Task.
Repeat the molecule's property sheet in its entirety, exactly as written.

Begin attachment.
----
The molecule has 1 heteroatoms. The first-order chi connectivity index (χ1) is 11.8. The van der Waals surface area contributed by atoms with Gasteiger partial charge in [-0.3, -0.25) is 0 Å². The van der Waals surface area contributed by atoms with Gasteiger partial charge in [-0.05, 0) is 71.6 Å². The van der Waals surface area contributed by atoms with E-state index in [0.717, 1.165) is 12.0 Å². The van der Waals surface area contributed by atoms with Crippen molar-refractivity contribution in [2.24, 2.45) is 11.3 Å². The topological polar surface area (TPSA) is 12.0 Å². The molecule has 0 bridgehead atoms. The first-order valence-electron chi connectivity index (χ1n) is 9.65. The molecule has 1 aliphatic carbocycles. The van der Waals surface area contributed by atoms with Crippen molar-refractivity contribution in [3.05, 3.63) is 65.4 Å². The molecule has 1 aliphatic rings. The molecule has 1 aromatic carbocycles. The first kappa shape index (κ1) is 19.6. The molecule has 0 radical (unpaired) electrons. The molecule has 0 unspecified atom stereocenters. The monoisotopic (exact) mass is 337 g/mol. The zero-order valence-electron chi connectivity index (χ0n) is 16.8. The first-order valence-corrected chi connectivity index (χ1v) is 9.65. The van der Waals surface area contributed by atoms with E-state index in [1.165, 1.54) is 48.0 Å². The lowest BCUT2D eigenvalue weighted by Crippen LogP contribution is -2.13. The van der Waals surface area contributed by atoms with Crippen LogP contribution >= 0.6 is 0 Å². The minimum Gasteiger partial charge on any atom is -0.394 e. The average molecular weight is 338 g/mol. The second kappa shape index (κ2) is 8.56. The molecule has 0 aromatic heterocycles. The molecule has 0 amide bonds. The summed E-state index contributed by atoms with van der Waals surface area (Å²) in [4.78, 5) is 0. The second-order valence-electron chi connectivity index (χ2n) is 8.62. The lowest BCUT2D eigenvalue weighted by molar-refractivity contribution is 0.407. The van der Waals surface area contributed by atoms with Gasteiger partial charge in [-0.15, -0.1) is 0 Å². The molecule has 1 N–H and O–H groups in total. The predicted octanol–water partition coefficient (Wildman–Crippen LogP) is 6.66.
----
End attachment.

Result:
The molecule has 1 heteroatoms. The first-order chi connectivity index (χ1) is 11.8. The van der Waals surface area contributed by atoms with Gasteiger partial charge in [-0.3, -0.25) is 0 Å². The van der Waals surface area contributed by atoms with Gasteiger partial charge in [-0.05, 0) is 71.6 Å². The van der Waals surface area contributed by atoms with E-state index in [0.717, 1.165) is 12.0 Å². The van der Waals surface area contributed by atoms with Crippen molar-refractivity contribution in [2.24, 2.45) is 11.3 Å². The topological polar surface area (TPSA) is 12.0 Å². The molecule has 0 bridgehead atoms. The first-order valence-electron chi connectivity index (χ1n) is 9.65. The molecule has 1 aliphatic carbocycles. The van der Waals surface area contributed by atoms with Crippen molar-refractivity contribution in [3.05, 3.63) is 65.4 Å². The molecule has 1 aliphatic rings. The molecule has 1 aromatic carbocycles. The first kappa shape index (κ1) is 19.6. The molecule has 0 radical (unpaired) electrons. The molecule has 0 unspecified atom stereocenters. The monoisotopic (exact) mass is 337 g/mol. The zero-order valence-electron chi connectivity index (χ0n) is 16.8. The first-order valence-corrected chi connectivity index (χ1v) is 9.65. The van der Waals surface area contributed by atoms with E-state index in [1.165, 1.54) is 48.0 Å². The lowest BCUT2D eigenvalue weighted by Crippen LogP contribution is -2.13. The van der Waals surface area contributed by atoms with Crippen LogP contribution >= 0.6 is 0 Å². The minimum Gasteiger partial charge on any atom is -0.394 e. The average molecular weight is 338 g/mol. The second kappa shape index (κ2) is 8.56. The molecule has 0 aromatic heterocycles. The molecule has 0 amide bonds. The summed E-state index contributed by atoms with van der Waals surface area (Å²) in [4.78, 5) is 0. The second-order valence-electron chi connectivity index (χ2n) is 8.62. The lowest BCUT2D eigenvalue weighted by molar-refractivity contribution is 0.407. The van der Waals surface area contributed by atoms with Gasteiger partial charge in [-0.15, -0.1) is 0 Å². The molecule has 1 N–H and O–H groups in total. The predicted octanol–water partition coefficient (Wildman–Crippen LogP) is 6.66.